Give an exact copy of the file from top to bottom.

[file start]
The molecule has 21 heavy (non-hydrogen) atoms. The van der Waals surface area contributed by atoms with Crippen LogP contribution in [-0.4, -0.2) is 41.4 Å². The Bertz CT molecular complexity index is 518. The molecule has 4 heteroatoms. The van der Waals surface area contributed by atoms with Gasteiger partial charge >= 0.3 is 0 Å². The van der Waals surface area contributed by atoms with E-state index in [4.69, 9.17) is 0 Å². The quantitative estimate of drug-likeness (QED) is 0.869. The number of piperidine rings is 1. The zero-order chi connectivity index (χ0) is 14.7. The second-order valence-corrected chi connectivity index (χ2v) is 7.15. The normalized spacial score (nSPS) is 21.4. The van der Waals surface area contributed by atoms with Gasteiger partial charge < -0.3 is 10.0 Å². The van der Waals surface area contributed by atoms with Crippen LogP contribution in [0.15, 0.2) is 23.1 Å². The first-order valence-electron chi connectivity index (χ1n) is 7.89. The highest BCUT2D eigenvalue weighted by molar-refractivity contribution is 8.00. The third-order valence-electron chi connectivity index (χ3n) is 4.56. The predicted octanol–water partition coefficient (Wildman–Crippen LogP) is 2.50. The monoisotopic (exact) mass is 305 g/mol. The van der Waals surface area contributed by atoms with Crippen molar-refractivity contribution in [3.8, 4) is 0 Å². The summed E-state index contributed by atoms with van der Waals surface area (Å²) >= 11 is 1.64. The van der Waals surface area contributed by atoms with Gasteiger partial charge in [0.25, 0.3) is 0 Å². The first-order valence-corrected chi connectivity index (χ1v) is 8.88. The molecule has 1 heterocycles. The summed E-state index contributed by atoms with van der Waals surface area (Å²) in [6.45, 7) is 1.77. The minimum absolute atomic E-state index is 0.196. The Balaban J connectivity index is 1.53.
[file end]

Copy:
The molecule has 21 heavy (non-hydrogen) atoms. The van der Waals surface area contributed by atoms with Crippen LogP contribution in [-0.4, -0.2) is 41.4 Å². The Bertz CT molecular complexity index is 518. The molecule has 4 heteroatoms. The van der Waals surface area contributed by atoms with Gasteiger partial charge >= 0.3 is 0 Å². The van der Waals surface area contributed by atoms with E-state index in [4.69, 9.17) is 0 Å². The quantitative estimate of drug-likeness (QED) is 0.869. The number of piperidine rings is 1. The zero-order chi connectivity index (χ0) is 14.7. The second-order valence-corrected chi connectivity index (χ2v) is 7.15. The normalized spacial score (nSPS) is 21.4. The van der Waals surface area contributed by atoms with Gasteiger partial charge < -0.3 is 10.0 Å². The van der Waals surface area contributed by atoms with Crippen LogP contribution in [0.15, 0.2) is 23.1 Å². The first-order valence-electron chi connectivity index (χ1n) is 7.89. The highest BCUT2D eigenvalue weighted by molar-refractivity contribution is 8.00. The third-order valence-electron chi connectivity index (χ3n) is 4.56. The predicted octanol–water partition coefficient (Wildman–Crippen LogP) is 2.50. The monoisotopic (exact) mass is 305 g/mol. The van der Waals surface area contributed by atoms with Crippen molar-refractivity contribution in [3.8, 4) is 0 Å². The summed E-state index contributed by atoms with van der Waals surface area (Å²) >= 11 is 1.64. The van der Waals surface area contributed by atoms with Gasteiger partial charge in [0.25, 0.3) is 0 Å². The first-order valence-corrected chi connectivity index (χ1v) is 8.88. The molecule has 1 heterocycles. The summed E-state index contributed by atoms with van der Waals surface area (Å²) in [6.45, 7) is 1.77. The minimum absolute atomic E-state index is 0.196. The Balaban J connectivity index is 1.53.